Downtown Businesses Expect Taxpayer Entitlements

As the summer doldrums descend on the city and send people in
search of cooler climates, things are getting hot and heavy downtown once again.

Some of the proprietors of the antiquated art galleries and struggling souvenir shops - who already benefit from hundreds of thousands of dollars from the city to market downtown -- are trying to muscle more money out of the city to subsidize their businesses.  

These downtown business owners are demanding an additional $750,000 -- and they say they don't intend to take "no" for an answer.

And by the way ...these are same bellyachers who bullied the city into creating a new event ordinance that discourages downtown events. They're also the malcontents who rejected using $4 million for downtown enhancements, including street and sidewalk improvements to make the area more visitor-friendly.  So with one hand they're choking off business and with the other they're insisting on handouts from the city to attract more business.   

It seems like the city can never do enough for this group of grumblers who keep banker's hours and expect taxpayers to bankroll their businesses.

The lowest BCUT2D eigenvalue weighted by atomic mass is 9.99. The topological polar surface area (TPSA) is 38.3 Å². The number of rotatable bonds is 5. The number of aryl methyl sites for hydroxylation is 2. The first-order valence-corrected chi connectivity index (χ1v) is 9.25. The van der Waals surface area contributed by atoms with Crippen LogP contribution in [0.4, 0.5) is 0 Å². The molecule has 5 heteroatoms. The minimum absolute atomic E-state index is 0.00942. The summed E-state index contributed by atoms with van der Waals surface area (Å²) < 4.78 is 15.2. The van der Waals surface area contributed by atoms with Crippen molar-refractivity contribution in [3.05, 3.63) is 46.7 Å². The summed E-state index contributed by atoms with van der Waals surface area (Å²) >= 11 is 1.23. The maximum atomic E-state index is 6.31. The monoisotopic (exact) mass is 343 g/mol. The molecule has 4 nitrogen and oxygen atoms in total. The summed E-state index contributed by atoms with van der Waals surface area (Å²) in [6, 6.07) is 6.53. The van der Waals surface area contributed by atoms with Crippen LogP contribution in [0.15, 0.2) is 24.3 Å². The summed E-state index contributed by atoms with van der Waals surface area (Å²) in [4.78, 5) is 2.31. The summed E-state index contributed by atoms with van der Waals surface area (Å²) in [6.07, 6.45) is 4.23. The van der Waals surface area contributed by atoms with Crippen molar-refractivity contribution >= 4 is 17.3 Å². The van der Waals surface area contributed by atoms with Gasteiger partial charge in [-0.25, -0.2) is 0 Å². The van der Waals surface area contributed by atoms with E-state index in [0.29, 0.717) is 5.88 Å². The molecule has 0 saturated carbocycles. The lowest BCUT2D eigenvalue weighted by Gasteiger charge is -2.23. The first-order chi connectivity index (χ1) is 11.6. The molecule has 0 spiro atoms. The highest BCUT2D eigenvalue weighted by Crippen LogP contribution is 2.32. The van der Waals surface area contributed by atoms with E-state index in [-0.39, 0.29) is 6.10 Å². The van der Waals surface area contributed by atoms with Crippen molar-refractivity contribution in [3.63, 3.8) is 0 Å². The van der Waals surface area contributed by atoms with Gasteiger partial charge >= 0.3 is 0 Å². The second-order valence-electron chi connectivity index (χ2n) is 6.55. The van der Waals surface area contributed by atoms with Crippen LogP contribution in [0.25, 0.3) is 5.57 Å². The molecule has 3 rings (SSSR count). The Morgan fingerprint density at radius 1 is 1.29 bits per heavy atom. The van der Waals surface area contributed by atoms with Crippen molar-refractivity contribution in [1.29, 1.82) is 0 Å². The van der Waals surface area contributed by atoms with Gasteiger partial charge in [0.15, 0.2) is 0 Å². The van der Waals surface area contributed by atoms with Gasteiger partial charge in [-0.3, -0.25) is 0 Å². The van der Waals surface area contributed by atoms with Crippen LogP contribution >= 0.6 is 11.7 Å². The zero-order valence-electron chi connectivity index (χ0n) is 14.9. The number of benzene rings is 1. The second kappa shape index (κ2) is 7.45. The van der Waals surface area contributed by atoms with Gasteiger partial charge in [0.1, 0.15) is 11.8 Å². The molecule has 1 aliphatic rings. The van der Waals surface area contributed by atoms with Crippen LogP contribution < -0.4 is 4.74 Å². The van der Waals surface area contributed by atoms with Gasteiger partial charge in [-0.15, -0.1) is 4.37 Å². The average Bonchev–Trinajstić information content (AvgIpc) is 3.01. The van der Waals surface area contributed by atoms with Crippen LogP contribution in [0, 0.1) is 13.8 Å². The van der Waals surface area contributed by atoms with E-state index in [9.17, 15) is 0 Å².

Last week Bob Pejman, the spokesperson for the rogue downtown retailers, wrote the city:  "Experience Scottsdale has done a great job of bringing out-of-state visitors to Scottsdale's resorts using the full Destination Marketing Budget (50% of the Bed Tax Funds).  There is, however, a glaring disconnect in bringing the affluent visitors from the resorts to visit Downtown's unique assets."
Of course none of the other so-called downtown "unique assets" are whining.  Not the restaurants.  Not the Museum of the West or the Center for the Performing Arts.  And not the bar or club owners.

Pejman, a downtown gallery owner, continued by saying, "The recent declines in sales tax revenues from brick and mortar retail establishments due to the increase in on-line shopping is even more reason why a larger portion of our city's Bed Tax Funds should be allocated to the marketing of our downtown as a major tourist draw."

Formerly known as the Convention and Visitors Bureau, Experience Scottsdale annually receives half of the city's bed tax fund.  Last year that was a little more than $9 million, which was 70% of the organization's 2016 budget.  Paradise Valley, the Fort McDowell Yavapai Nation and the Salt River Pima-Maricopa Indian Community also pony up annually to Experience Scottsdale.  Private sector businesses contribute as well.  

Downtown merchants aspire to the axiom that the "squeaky wheel gets the grease."  So far they've gotten the city's attention.  But that's all.

As expected, Experience Scottsdale isn't keen on appropriating any of the organization's bed tax funds beyond what it already has to help market downtown.  Assistant City Manager Brent Stockwell, under the direction of City Manager Jim Thompson, is attempting to come up with a reasonable response to the merchants without creating a slippery slope -- because if downtown businesses are allowed to force the city's hand, what's to prevent other groups from emerging with hat in hand.  For instance, bar and club owners in the Entertainment District.

Why not?  

After all ... what's good for the goose should be good for the gander.